Establishing foreign franchises takes more work than establishing domestic ones, especially when it comes to negotiating. The key to negotiating is building a trusting relationship. Make sure your foreign prospect understands their obligations – and you understand yours. Language is often a barrier, so review everything – and then review it again – to avoid miscommunication.
Keep cultural differences in mind when you're negotiating. It's not uncommon for people to want to establish friendships before getting down to business.
Be flexible. Fees will likely be a bone of contention. Instead of setting a bad precedent by reducing the fee, add items to make the front-end fee more palatable:
Expanding internationally before you have a domestic base is really not a good idea. If you are going to do it, proceed carefully! Making a mistake in selecting your franchisee overseas will be more devastating to your expansion plans than making a mistake domestically. Do not rely on a broker. If you do have to use a broker, limit the broker's role to making introductions.
You can rely on national franchise associations, local franchise attorneys, local office of accounting firms, knowledgeable consultants, embassies, Interpol and international credit and reference services. Some search options are:
There aren't a lot of resources for the new franchisor, and there isn't anything that details the process from start to finish from a franchisor perspective. There are resources that offer insight into different phases of the process. It's just a matter of finding them. Take the time to look through the resources listed here. See what kind of information is offered and make a note of it so when you need it you'll know where to look. If you find contradictions in the information – and you will – check with your attorney before proceeding. This is not a process you want to do wrong or over.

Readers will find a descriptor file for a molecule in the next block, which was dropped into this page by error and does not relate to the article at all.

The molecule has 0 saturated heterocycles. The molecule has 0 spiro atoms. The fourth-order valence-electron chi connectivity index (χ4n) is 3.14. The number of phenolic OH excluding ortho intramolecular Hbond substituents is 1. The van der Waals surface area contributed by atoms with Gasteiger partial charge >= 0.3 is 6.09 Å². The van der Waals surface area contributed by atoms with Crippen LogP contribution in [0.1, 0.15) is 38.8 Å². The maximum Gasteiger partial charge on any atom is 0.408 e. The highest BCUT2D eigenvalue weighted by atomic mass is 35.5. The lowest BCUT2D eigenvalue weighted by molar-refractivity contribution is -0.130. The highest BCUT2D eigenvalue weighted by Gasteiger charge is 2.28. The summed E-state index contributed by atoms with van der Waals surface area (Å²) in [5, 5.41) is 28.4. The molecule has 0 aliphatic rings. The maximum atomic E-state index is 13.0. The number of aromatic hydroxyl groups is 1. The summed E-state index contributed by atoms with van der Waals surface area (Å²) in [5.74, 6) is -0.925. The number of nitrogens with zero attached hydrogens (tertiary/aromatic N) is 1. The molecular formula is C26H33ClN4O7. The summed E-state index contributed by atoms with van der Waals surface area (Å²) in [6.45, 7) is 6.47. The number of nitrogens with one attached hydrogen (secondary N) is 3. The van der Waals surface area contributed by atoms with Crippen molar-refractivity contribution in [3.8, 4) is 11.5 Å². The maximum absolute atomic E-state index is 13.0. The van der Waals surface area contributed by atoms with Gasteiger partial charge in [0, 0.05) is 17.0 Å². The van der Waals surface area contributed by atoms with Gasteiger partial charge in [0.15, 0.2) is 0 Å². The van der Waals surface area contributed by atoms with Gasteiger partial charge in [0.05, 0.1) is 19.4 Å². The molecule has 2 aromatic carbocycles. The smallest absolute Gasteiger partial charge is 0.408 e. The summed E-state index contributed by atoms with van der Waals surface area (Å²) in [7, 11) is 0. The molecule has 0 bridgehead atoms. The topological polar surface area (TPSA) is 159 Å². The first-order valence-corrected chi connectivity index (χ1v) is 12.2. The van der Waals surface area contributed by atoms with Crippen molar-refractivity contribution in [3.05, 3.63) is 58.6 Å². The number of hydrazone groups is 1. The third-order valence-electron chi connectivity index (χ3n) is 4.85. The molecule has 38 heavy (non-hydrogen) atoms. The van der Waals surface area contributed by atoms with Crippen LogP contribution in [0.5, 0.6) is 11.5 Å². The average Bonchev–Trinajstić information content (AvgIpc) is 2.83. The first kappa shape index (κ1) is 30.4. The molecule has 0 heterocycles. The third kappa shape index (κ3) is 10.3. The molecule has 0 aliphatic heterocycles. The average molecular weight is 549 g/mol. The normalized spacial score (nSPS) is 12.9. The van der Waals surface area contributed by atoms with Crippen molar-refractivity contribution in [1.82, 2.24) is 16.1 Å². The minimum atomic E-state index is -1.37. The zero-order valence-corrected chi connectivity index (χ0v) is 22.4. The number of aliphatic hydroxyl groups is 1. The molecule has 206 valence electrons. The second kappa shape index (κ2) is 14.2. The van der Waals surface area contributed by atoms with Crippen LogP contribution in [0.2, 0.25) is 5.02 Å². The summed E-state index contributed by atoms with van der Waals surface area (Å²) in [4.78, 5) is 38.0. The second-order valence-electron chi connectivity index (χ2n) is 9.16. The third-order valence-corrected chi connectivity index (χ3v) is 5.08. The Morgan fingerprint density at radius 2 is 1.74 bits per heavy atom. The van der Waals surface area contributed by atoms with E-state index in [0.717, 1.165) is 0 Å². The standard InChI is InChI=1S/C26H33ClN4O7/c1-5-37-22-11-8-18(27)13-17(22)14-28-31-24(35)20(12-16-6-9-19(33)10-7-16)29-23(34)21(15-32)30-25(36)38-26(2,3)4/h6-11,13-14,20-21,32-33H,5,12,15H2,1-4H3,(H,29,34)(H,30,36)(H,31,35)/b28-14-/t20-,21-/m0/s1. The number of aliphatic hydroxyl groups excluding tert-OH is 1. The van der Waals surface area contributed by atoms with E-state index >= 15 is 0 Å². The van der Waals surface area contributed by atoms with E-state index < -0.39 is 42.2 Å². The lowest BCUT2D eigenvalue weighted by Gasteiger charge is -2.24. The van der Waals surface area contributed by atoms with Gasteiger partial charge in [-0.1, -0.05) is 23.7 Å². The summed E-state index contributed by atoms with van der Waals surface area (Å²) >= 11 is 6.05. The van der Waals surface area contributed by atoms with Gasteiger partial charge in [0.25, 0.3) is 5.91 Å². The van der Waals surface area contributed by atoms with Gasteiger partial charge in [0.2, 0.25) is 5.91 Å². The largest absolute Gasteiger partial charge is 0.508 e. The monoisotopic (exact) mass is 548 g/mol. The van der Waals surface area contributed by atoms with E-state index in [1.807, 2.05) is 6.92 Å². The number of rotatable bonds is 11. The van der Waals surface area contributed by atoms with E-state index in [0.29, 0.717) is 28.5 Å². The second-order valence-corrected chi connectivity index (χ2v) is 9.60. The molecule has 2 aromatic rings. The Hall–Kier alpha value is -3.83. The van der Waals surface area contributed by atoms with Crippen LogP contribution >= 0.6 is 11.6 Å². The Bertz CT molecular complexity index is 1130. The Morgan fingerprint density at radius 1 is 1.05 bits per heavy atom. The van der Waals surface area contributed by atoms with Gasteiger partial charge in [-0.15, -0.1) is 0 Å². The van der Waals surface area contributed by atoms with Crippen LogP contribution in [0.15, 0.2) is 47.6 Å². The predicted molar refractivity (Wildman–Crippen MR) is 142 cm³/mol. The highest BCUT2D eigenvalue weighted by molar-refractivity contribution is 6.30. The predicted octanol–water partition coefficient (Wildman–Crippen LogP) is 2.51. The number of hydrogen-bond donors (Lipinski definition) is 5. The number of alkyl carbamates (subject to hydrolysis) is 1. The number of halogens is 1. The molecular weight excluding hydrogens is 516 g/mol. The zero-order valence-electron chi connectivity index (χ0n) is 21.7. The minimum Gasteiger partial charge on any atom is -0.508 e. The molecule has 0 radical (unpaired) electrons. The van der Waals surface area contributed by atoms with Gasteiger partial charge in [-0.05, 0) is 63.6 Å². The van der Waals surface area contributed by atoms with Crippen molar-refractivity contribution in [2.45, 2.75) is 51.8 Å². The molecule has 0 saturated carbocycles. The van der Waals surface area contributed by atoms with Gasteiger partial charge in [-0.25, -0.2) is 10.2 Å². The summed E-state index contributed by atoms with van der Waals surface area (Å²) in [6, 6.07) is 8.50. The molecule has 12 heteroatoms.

Franchise Organizations: There are organizations dedicated to promoting franchises. The largest of these is the International Franchise Association. They have a wealth of information on the website: www.franchise.org. Some of the information is free of charge and some requires enrollment and/or payment.
Franchise Advertising Portals: Franchise portals are in business to advertise franchise opportunities and they also provide articles and information to differentiate them from their competition. FranchiseGator, FranChoice and Franchise Direct all have resource centers on their websites.
Franchise Consultants: These are businesses offering their expert services to help you franchise. They are typically a coalition of professionals and you can contract them to customize your franchising plan. Fees and services vary widely, so comparison shop if you're going to use a consulting firm. FranCorp, iFranchise Group and The Entrepreneur's Source are all established franchise consultants.
Magazines: There are magazines dedicated to promoting franchises. Many of them offer how-to articles and have sections of their websites dedicated to the franchisor. Entrepreneur Magazine, Inc., and The Franchise Handbook are publications of interest.